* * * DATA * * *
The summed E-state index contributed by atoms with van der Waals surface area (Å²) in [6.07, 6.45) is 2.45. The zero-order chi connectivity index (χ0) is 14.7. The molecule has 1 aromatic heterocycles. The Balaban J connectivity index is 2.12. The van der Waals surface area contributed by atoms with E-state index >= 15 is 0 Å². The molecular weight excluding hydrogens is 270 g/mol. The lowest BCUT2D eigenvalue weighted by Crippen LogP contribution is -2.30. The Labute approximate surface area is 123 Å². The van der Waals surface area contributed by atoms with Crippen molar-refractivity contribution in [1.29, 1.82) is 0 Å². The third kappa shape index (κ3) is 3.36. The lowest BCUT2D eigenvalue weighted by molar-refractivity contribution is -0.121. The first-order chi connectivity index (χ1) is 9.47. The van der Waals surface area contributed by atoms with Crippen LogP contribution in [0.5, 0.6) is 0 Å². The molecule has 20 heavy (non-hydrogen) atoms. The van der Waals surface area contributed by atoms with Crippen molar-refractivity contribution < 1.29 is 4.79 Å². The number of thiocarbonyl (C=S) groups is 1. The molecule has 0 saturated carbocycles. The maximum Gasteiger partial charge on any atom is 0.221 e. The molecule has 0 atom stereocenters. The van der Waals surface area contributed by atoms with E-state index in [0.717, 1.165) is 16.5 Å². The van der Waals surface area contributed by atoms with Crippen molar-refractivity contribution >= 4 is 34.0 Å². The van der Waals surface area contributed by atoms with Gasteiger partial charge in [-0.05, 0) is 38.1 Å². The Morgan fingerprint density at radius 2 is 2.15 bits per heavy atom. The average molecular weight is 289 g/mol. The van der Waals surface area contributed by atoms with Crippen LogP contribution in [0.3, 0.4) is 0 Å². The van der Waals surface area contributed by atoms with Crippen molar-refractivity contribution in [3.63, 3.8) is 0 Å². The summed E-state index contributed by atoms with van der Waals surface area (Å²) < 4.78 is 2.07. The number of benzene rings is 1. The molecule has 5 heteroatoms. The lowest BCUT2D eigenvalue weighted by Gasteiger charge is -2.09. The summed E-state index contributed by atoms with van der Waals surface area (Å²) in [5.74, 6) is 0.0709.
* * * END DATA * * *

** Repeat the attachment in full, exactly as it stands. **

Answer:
The summed E-state index contributed by atoms with van der Waals surface area (Å²) in [6.07, 6.45) is 2.45. The zero-order chi connectivity index (χ0) is 14.7. The molecule has 1 aromatic heterocycles. The Balaban J connectivity index is 2.12. The van der Waals surface area contributed by atoms with E-state index >= 15 is 0 Å². The molecular weight excluding hydrogens is 270 g/mol. The lowest BCUT2D eigenvalue weighted by Crippen LogP contribution is -2.30. The Labute approximate surface area is 123 Å². The van der Waals surface area contributed by atoms with Crippen molar-refractivity contribution in [1.29, 1.82) is 0 Å². The third kappa shape index (κ3) is 3.36. The lowest BCUT2D eigenvalue weighted by molar-refractivity contribution is -0.121. The first-order chi connectivity index (χ1) is 9.47. The van der Waals surface area contributed by atoms with Crippen LogP contribution in [0.5, 0.6) is 0 Å². The molecule has 20 heavy (non-hydrogen) atoms. The van der Waals surface area contributed by atoms with Crippen molar-refractivity contribution < 1.29 is 4.79 Å². The number of thiocarbonyl (C=S) groups is 1. The molecule has 0 saturated carbocycles. The maximum Gasteiger partial charge on any atom is 0.221 e. The molecule has 0 atom stereocenters. The van der Waals surface area contributed by atoms with E-state index in [0.717, 1.165) is 16.5 Å². The van der Waals surface area contributed by atoms with Crippen molar-refractivity contribution >= 4 is 34.0 Å². The van der Waals surface area contributed by atoms with Gasteiger partial charge in [-0.05, 0) is 38.1 Å². The Morgan fingerprint density at radius 2 is 2.15 bits per heavy atom. The average molecular weight is 289 g/mol. The van der Waals surface area contributed by atoms with Crippen LogP contribution in [0.3, 0.4) is 0 Å². The van der Waals surface area contributed by atoms with Crippen molar-refractivity contribution in [3.63, 3.8) is 0 Å². The summed E-state index contributed by atoms with van der Waals surface area (Å²) < 4.78 is 2.07. The number of benzene rings is 1. The molecule has 5 heteroatoms. The lowest BCUT2D eigenvalue weighted by Gasteiger charge is -2.09. The summed E-state index contributed by atoms with van der Waals surface area (Å²) in [5.74, 6) is 0.0709.